One of the basic exposures that corporate directors and officers face is the risk of a shareholder derivative lawsuit. In the following guest post, Greg Markel, Giovanna Ferrari, and Sarah Fedner, all of the Seyfarth Shaw law firm, take a look at the basic features of shareholder derivative suits and conclude with ten basic takeaways for boards and others. I would like to thank the authors for allowing me to publish their article as a guest post on this site. I welcome guest post submissions from responsible authors on topics of interest to this site’s readers. Please contact me directly if you would like to submit a guest post. Here is the authors’ article.Continue Reading Guest Post: Derivative Litigation: Board Lessons and Takeaways
In my round-up of top D&O stories from 2021, I cited the recent rise of U.S. derivative lawsuit filings against the boards of non-U.S. companies as one of the year’s most important D&O liability and insurance stories. I was not alone in identifying this trend as a key development. Allianz identified the threat of these kinds of U.S. derivative suits against non-U.S. companies’ boards as one of the “five D&O mega trends companies should watch for and guard against in 2022.” However, recent developments could be interpreted to suggest that the threat from these kinds of lawsuits may turn out to be something less than feared.
As Alison Frankel noted in a January 4, 2022 post on her On the Case blog (here), “last week, two Manhattan state-court judges called off the revolution.” In the final week of 2021, two New York state judges granted motions to dismiss in separate derivative lawsuits filed in N.Y. courts against the boards of two non-U.S. companies. As discussed below, these two rulings potentially could spell the end for these kinds of lawsuits; at a minimum, it could mean that the threat may turn out to be significantly less than was feared – although as also noted below, there could yet be more of this story to be told.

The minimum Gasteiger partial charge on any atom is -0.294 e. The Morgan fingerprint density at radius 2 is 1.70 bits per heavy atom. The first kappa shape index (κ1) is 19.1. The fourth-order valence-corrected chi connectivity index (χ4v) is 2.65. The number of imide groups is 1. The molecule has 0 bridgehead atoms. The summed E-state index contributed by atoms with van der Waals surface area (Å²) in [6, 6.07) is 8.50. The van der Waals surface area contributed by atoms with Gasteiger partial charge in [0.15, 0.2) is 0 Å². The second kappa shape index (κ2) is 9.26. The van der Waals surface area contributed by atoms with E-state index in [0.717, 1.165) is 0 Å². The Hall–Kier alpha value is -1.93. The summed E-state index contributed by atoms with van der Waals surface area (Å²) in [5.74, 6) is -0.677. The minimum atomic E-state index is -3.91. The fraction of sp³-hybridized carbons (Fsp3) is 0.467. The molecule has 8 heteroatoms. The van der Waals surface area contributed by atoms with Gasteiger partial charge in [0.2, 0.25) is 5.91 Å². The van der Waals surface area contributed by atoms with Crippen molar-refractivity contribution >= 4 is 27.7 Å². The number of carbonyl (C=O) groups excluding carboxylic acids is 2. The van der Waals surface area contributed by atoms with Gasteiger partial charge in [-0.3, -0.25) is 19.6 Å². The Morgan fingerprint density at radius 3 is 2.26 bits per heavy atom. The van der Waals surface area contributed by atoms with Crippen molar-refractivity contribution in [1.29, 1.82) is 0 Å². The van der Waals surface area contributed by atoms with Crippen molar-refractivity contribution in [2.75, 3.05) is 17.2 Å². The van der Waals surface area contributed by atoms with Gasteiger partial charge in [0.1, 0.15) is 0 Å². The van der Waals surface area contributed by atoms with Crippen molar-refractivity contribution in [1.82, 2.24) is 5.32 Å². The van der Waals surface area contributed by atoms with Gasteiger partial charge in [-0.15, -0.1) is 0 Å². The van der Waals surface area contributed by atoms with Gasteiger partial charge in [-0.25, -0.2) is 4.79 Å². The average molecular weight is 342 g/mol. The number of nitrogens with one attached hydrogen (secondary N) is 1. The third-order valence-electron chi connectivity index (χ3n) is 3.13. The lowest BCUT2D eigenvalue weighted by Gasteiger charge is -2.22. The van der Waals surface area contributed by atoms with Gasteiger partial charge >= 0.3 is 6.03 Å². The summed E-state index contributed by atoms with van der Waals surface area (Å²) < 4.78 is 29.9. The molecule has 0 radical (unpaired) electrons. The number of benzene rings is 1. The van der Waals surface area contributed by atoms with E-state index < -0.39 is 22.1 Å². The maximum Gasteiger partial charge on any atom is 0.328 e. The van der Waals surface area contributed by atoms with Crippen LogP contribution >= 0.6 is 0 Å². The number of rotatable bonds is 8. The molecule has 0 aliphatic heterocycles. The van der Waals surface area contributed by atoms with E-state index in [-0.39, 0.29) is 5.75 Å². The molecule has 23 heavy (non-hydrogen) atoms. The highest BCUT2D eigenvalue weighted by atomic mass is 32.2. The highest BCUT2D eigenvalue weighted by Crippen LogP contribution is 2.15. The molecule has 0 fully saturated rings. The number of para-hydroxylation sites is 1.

Continue Reading Do Derivative Suit Dismissals Signal End of Non-U.S. Companies’ U.S. Liability Threat?
One idea that resurfaces from time to time is the suggestion that companies ought to adopt bylaw or charter provisions mandating the arbitration of shareholder claims, including claims under the federal securities laws. The current SEC Chair, Jay Clayton, has said that he does not consider the issue to be a top priority, seemingly shelving the idea for the time being. But various contending parties have continued to agitate on the issue.
In a recent white paper issued by a consumer advocacy group and signed by a number of prominent securities law professors, the professors state their view that Delaware law does not permit federal securities law claims to be resolved in arbitration or in any specific forum. The white paper is sure to stir the pot. As discussed below, it could also have an impact on a case currently pending in Delaware state court that could dictate whether or not Delaware companies may designate a federal court forum for the resolution of claims under the federal securities laws.
Continue Reading Delaware Law and Mandatory Shareholder Claim Arbitration Provisions